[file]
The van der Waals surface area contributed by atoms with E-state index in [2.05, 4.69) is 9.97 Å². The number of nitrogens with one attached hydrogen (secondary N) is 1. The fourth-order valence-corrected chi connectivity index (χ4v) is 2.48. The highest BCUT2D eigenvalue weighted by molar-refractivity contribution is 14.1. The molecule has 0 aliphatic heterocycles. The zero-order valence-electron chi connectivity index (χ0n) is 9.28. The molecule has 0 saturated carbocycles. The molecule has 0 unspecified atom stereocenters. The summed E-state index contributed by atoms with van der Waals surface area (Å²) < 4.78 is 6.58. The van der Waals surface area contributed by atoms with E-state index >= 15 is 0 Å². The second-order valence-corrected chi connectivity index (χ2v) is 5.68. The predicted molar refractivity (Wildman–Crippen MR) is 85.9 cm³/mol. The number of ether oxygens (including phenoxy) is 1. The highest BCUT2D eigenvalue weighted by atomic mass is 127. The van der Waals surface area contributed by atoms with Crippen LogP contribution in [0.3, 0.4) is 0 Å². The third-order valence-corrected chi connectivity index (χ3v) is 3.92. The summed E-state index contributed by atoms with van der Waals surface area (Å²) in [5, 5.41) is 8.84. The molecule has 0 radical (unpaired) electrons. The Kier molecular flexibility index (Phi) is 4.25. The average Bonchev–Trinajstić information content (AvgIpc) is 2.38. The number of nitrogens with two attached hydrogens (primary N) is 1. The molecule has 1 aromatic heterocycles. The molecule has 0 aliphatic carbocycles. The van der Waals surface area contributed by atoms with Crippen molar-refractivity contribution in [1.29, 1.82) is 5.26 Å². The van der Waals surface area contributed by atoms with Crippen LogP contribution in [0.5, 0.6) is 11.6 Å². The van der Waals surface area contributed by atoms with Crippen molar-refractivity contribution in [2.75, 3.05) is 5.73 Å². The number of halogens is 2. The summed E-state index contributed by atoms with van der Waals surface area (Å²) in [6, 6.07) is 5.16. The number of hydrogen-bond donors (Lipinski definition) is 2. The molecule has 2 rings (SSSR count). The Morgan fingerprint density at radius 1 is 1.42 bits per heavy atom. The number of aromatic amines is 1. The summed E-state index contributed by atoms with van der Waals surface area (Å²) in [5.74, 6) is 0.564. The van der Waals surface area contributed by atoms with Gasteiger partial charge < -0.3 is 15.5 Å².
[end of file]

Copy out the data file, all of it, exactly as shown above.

The van der Waals surface area contributed by atoms with E-state index in [2.05, 4.69) is 9.97 Å². The number of nitrogens with one attached hydrogen (secondary N) is 1. The fourth-order valence-corrected chi connectivity index (χ4v) is 2.48. The highest BCUT2D eigenvalue weighted by molar-refractivity contribution is 14.1. The molecule has 0 aliphatic heterocycles. The zero-order valence-electron chi connectivity index (χ0n) is 9.28. The molecule has 0 saturated carbocycles. The molecule has 0 unspecified atom stereocenters. The summed E-state index contributed by atoms with van der Waals surface area (Å²) < 4.78 is 6.58. The van der Waals surface area contributed by atoms with E-state index >= 15 is 0 Å². The second-order valence-corrected chi connectivity index (χ2v) is 5.68. The predicted molar refractivity (Wildman–Crippen MR) is 85.9 cm³/mol. The number of ether oxygens (including phenoxy) is 1. The highest BCUT2D eigenvalue weighted by atomic mass is 127. The van der Waals surface area contributed by atoms with Crippen LogP contribution in [0.3, 0.4) is 0 Å². The third-order valence-corrected chi connectivity index (χ3v) is 3.92. The summed E-state index contributed by atoms with van der Waals surface area (Å²) in [5, 5.41) is 8.84. The molecule has 0 radical (unpaired) electrons. The Kier molecular flexibility index (Phi) is 4.25. The average Bonchev–Trinajstić information content (AvgIpc) is 2.38. The number of nitrogens with two attached hydrogens (primary N) is 1. The molecule has 1 aromatic heterocycles. The molecule has 0 aliphatic carbocycles. The van der Waals surface area contributed by atoms with Crippen molar-refractivity contribution in [1.29, 1.82) is 5.26 Å². The van der Waals surface area contributed by atoms with Crippen LogP contribution in [0.5, 0.6) is 11.6 Å². The van der Waals surface area contributed by atoms with Crippen molar-refractivity contribution in [2.75, 3.05) is 5.73 Å². The number of halogens is 2. The summed E-state index contributed by atoms with van der Waals surface area (Å²) in [6, 6.07) is 5.16. The number of hydrogen-bond donors (Lipinski definition) is 2. The molecule has 2 rings (SSSR count). The Morgan fingerprint density at radius 1 is 1.42 bits per heavy atom. The number of aromatic amines is 1. The summed E-state index contributed by atoms with van der Waals surface area (Å²) in [5.74, 6) is 0.564. The van der Waals surface area contributed by atoms with Gasteiger partial charge < -0.3 is 15.5 Å².